Hundreds gather at ManWoman send-off

Renowned Cranbrook artist remembered by hundreds at Saturday event

ManWoman is dead, long live ManWoman.

That was the closing sentiment voiced by the master of ceremonies at Saturday’s tribute to the late Cranbrook artist, writer and spiritual visionary, who died Nov. 13.

ManWoman gained international renown and not a little notoriety through his prolific and individualistic art and his 40-year quest to reclaim the spiritual significance of the ancient swastika symbol from its usurpation by the Nazis.

More than 300 people donned yellow armbands to attend the event at the Prestige Inn in Cranbrook to hear and tell how the artist influenced people in the community and abroad.

The walls of the Prestige Inn ballroom were hung with some of ManWoman’s more notable paintings, many from the collection of Infinity Solstice of the Golden area. Mr. Solstice also provided live keyboard music and vocals for the occasion.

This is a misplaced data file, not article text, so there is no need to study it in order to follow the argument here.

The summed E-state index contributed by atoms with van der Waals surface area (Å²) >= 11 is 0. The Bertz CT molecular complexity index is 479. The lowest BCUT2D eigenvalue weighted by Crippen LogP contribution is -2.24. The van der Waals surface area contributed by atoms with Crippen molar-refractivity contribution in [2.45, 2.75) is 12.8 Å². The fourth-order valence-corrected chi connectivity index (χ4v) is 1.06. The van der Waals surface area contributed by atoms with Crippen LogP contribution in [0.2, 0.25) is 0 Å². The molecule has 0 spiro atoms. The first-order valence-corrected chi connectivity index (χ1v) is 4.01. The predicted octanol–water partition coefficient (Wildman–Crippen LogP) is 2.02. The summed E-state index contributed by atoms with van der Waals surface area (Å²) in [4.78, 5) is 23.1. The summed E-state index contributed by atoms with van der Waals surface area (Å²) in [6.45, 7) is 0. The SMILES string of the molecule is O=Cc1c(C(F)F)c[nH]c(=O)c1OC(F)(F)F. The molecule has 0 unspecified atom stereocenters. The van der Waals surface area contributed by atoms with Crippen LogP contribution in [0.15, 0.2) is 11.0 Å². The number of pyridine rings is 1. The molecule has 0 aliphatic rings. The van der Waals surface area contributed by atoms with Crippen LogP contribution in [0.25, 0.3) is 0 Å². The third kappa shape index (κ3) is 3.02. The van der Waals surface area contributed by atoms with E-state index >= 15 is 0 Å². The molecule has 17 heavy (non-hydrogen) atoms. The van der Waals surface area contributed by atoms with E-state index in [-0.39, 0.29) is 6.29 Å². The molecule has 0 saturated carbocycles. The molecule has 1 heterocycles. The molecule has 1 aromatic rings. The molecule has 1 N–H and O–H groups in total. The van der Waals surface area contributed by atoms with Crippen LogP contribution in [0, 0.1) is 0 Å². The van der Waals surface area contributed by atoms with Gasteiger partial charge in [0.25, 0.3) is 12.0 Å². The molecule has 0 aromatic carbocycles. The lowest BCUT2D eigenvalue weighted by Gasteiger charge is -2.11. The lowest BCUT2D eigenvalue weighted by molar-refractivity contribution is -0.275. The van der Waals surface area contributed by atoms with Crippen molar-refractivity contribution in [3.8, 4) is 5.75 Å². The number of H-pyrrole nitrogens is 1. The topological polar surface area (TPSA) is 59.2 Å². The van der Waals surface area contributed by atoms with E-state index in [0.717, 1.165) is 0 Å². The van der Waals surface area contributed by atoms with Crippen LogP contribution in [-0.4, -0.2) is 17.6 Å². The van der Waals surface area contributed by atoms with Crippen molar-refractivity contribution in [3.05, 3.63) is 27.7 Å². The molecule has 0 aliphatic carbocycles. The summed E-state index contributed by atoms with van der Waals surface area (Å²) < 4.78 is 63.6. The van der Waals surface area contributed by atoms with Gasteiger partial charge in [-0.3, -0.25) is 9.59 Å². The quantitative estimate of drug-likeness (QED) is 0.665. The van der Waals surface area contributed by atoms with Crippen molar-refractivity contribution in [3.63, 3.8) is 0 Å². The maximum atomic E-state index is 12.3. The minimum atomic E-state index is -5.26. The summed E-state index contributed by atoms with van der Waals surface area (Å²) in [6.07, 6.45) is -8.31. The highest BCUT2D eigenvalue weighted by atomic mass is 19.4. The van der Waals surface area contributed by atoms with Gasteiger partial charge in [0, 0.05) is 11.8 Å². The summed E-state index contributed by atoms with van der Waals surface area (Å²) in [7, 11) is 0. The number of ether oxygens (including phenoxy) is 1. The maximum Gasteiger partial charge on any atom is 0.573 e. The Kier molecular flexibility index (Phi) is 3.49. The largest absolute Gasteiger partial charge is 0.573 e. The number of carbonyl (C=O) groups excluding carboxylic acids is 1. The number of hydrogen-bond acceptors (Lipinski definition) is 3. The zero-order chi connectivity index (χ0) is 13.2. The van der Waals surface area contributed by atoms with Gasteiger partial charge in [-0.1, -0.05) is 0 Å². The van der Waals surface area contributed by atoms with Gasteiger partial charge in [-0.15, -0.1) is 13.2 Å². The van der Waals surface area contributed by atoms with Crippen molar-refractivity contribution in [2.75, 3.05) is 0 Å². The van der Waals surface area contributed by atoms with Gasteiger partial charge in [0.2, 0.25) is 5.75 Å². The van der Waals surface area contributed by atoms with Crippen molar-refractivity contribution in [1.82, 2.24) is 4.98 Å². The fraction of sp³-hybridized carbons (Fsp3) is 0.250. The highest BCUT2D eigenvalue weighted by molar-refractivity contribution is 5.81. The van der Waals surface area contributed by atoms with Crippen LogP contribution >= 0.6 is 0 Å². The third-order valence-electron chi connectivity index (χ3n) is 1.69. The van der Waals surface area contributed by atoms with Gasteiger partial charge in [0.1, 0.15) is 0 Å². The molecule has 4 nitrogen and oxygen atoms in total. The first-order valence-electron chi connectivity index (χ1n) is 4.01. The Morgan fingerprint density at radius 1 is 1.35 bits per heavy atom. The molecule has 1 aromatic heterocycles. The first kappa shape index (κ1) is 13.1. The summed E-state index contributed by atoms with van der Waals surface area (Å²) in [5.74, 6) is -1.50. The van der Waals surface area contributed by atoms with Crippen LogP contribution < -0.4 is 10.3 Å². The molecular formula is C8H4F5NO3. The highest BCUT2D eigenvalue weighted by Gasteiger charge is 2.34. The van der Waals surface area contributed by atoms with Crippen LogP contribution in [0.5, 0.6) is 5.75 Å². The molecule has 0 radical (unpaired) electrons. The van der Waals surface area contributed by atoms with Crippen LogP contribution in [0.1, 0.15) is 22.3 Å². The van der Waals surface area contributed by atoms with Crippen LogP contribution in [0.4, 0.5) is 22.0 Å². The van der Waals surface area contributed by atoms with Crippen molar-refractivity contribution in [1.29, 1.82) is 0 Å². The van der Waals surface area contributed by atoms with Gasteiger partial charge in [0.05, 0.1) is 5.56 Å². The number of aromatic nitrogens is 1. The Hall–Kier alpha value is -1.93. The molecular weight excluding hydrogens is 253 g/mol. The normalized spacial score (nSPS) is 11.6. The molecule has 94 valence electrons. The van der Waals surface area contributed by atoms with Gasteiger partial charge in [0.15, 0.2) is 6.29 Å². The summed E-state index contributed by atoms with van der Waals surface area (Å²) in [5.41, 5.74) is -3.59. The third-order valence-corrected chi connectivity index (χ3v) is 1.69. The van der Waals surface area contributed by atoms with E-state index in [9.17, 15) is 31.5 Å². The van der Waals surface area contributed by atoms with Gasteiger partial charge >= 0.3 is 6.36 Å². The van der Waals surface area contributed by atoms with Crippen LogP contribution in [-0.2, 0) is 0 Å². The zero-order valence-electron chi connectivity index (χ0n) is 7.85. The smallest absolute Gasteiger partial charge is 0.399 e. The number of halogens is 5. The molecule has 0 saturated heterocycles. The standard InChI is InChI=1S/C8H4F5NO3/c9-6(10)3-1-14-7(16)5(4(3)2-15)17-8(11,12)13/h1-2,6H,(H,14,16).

Richard Leesman served as master of ceremonies.

The celebration of ManWoman’s life began with a slide show, prepared by Brian Clarkson, showing images of ManWoman from infancy through to recent months. Several friends and colleagues then spoke.

Kimberley artist Tony Austin read a recent ManWoman poem “Silly Old Man.” Candace Wilson read missives from friends and admirers in Ireland and Denmark, who spoke of how ManWoman’s swastika campaign had influenced them and had taken root in Europe.

Robin Wiseman of Nelson read the poem “Touch My Face Chant.” And Chris Sobczak of Cranbrook, a friend and colleague in the Mankind Project, read a letter from ManWoman’s friend Starchild, who told of how ManWoman recognized Starchild’s own inner struggle and helped him with it.

Quan Yin Lynne Williams of Spokane, a colleague in the international Sufi community, spoke of how ManWoman was true to himself, and by hiding nothing within himself changed everyone he met. She then read the poem “Death is Warm.”

Tracy McGuire read four dreams from ManWoman’s last days, which he had written down.

And Infinity Solstice read the poem “Drunken Apples.”

People in attendence were invited to share memories of ManWoman and many did, emphasizing his fearlessness and irreverence. As one example, Kathy Simon of Kathy’s Kitchen related a story of how ManWoman dressed her shop window with a “Jesus’ lunchbox” display — one of her earliest such displays — which caused no small kafluffle.

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